Following the ruling, McCorvey lived a quiet life until the 1980s when she revealed herself to be Jane Roe. McCorvey became a leading, outspoken pro-abortion voice in American discourse, even working at a women’s clinic where abortions were performed.
However, she performed an unlikely U-turn in 1995, becoming a born again Christian and began traveling the country speaking out against the procedure.
In 2003, a she filed a motion to overturn her original 1973 ruling with the U.S. district court in Dallas. The motion moved through the courts until it was ultimately denied by the Supreme Court in 2005.
McCorvey died at an assisted living home in Texas in February 2017, aged 69.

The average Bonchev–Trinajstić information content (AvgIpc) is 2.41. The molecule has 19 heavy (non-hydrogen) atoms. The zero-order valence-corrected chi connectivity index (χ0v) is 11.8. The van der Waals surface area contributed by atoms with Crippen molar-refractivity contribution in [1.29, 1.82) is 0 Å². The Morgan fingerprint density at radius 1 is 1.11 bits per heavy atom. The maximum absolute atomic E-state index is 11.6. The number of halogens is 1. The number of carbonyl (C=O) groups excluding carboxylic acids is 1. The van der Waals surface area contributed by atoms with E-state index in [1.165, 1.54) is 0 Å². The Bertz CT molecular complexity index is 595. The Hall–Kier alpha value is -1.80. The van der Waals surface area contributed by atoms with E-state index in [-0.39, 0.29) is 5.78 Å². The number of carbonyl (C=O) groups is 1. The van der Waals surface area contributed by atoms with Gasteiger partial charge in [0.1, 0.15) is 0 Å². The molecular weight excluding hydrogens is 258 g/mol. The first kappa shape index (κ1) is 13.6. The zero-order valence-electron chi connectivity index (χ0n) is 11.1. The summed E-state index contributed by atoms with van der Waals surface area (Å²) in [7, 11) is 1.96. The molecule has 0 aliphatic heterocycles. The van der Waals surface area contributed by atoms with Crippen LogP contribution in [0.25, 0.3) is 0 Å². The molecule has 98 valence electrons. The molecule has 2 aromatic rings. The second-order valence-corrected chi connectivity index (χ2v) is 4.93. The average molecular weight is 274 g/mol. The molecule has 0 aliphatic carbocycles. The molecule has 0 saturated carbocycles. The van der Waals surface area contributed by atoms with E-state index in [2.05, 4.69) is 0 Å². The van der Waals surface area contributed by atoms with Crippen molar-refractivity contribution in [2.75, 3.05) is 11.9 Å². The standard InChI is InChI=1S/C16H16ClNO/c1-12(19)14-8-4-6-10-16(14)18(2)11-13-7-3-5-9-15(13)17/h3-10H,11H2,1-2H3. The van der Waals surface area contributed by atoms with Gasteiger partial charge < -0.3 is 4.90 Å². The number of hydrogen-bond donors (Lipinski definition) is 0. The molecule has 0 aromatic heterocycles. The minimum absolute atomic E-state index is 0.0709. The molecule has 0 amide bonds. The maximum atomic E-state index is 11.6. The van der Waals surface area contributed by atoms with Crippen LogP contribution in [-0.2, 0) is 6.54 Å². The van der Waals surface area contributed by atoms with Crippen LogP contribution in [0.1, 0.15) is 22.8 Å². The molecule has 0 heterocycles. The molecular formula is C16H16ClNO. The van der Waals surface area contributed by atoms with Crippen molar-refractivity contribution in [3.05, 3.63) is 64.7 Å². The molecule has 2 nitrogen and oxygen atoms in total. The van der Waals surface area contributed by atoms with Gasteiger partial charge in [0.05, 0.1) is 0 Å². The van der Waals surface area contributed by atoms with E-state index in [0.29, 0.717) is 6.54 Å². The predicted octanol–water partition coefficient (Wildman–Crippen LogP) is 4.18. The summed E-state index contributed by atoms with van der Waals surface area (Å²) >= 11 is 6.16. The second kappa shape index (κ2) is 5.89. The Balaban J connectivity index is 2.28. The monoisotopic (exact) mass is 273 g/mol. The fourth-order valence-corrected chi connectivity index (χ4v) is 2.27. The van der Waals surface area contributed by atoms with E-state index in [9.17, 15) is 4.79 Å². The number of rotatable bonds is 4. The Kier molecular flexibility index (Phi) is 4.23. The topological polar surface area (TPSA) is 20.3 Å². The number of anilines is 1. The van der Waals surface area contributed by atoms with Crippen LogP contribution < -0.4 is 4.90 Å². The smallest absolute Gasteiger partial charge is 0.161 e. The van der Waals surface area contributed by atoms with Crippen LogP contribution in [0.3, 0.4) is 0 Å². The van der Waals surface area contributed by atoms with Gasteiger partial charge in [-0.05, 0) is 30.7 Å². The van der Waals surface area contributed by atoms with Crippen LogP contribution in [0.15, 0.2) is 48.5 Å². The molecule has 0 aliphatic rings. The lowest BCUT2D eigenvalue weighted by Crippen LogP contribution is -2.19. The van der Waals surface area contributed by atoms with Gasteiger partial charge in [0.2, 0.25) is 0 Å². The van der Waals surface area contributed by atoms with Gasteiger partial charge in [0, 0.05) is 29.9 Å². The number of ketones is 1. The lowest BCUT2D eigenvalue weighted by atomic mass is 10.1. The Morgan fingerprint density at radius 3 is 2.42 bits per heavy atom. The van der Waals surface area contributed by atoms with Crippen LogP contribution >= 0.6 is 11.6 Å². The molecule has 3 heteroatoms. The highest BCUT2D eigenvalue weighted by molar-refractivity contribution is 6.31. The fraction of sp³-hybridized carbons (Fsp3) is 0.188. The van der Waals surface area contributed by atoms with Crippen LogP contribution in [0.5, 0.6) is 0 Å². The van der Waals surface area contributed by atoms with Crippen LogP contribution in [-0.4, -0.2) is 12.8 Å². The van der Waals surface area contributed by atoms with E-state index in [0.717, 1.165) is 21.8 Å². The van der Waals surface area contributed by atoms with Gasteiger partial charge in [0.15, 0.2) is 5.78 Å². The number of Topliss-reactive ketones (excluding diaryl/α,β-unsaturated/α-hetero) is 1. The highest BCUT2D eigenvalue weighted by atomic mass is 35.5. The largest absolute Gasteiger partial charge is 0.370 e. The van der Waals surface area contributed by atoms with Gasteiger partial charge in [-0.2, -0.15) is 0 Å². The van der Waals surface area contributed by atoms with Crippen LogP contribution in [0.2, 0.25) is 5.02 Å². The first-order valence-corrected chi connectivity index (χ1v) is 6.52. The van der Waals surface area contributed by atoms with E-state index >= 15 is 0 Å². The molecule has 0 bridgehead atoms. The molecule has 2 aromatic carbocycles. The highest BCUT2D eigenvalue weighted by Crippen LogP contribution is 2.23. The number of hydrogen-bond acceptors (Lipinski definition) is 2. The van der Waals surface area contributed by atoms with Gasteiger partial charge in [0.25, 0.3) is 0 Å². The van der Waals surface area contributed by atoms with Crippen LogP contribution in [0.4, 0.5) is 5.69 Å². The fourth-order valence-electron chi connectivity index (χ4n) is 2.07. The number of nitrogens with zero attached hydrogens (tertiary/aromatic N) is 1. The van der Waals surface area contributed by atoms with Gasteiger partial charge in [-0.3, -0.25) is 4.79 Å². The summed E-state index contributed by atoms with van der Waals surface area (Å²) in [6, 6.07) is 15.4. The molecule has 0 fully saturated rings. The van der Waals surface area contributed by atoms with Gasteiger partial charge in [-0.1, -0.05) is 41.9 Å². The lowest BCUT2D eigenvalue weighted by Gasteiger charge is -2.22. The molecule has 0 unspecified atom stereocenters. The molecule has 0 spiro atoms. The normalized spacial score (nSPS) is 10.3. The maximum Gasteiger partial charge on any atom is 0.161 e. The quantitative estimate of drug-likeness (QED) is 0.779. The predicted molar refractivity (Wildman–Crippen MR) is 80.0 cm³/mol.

‘The Heartbeat bill’
Multiple governors have signed legislation outlawing abortion if a doctor can detect a so-called ‘fetal heartbeat,’ part of a concerted effort to restrict abortion rights in states across the country.
Under the ban doctors will be prosecuted for flouting the rules.
Abortion-rights supporters see the ‘heartbeat bills’ as virtual bans because ‘fetal heartbeats’ can be detected as early as six weeks, when women may not be aware they are pregnant.
Anti-abortion campaigners have intensified their efforts since Donald Trump was elected president and appointed two conservative justices to the US Supreme Court, hopeful they can convince the right-leaning court to re-examine Roe v. Wade.
Georgia, Ohio, Missouri, and Louisiana have enacted ‘heartbeat laws’ recently, and Alabama passed an even more restrictive version in May, amounting to a near total ban on abortion from the moment of conception. Other states have similar legislation pending.
Similar laws has also been passed in Arkansas, Mississippi, North Dakota, Iowa and Kentucky, though they have been blocked by courts from going into effect as legal challenges have been brought against them.